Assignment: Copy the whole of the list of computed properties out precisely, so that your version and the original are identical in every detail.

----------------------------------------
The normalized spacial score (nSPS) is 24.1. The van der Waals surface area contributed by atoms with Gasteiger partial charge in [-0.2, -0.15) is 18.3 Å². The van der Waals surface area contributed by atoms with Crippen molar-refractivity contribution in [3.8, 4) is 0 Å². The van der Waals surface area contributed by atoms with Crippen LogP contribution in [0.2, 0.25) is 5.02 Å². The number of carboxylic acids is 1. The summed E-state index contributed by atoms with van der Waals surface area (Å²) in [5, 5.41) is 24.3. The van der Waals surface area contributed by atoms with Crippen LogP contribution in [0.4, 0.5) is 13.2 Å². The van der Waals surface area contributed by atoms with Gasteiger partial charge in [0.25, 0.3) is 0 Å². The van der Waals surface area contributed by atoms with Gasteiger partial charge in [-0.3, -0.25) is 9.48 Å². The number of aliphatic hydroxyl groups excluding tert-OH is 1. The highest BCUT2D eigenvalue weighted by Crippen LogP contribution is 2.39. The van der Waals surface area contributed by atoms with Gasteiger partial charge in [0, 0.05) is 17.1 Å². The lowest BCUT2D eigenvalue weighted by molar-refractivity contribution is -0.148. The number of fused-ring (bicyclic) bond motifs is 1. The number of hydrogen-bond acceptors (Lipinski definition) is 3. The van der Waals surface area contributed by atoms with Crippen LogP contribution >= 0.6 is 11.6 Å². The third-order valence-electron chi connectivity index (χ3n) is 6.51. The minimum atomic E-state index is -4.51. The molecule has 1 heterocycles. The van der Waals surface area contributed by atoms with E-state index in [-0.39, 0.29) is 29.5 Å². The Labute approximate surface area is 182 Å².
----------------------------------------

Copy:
The normalized spacial score (nSPS) is 24.1. The van der Waals surface area contributed by atoms with Gasteiger partial charge in [-0.2, -0.15) is 18.3 Å². The van der Waals surface area contributed by atoms with Crippen molar-refractivity contribution in [3.8, 4) is 0 Å². The van der Waals surface area contributed by atoms with Crippen LogP contribution in [0.2, 0.25) is 5.02 Å². The number of carboxylic acids is 1. The summed E-state index contributed by atoms with van der Waals surface area (Å²) in [5, 5.41) is 24.3. The van der Waals surface area contributed by atoms with Crippen LogP contribution in [0.4, 0.5) is 13.2 Å². The van der Waals surface area contributed by atoms with Gasteiger partial charge in [0.25, 0.3) is 0 Å². The van der Waals surface area contributed by atoms with Gasteiger partial charge in [-0.3, -0.25) is 9.48 Å². The number of aliphatic hydroxyl groups excluding tert-OH is 1. The highest BCUT2D eigenvalue weighted by Crippen LogP contribution is 2.39. The van der Waals surface area contributed by atoms with Gasteiger partial charge in [0, 0.05) is 17.1 Å². The lowest BCUT2D eigenvalue weighted by molar-refractivity contribution is -0.148. The number of fused-ring (bicyclic) bond motifs is 1. The number of hydrogen-bond acceptors (Lipinski definition) is 3. The van der Waals surface area contributed by atoms with Crippen LogP contribution >= 0.6 is 11.6 Å². The third-order valence-electron chi connectivity index (χ3n) is 6.51. The minimum atomic E-state index is -4.51. The molecule has 1 heterocycles. The van der Waals surface area contributed by atoms with E-state index in [-0.39, 0.29) is 29.5 Å². The Labute approximate surface area is 182 Å².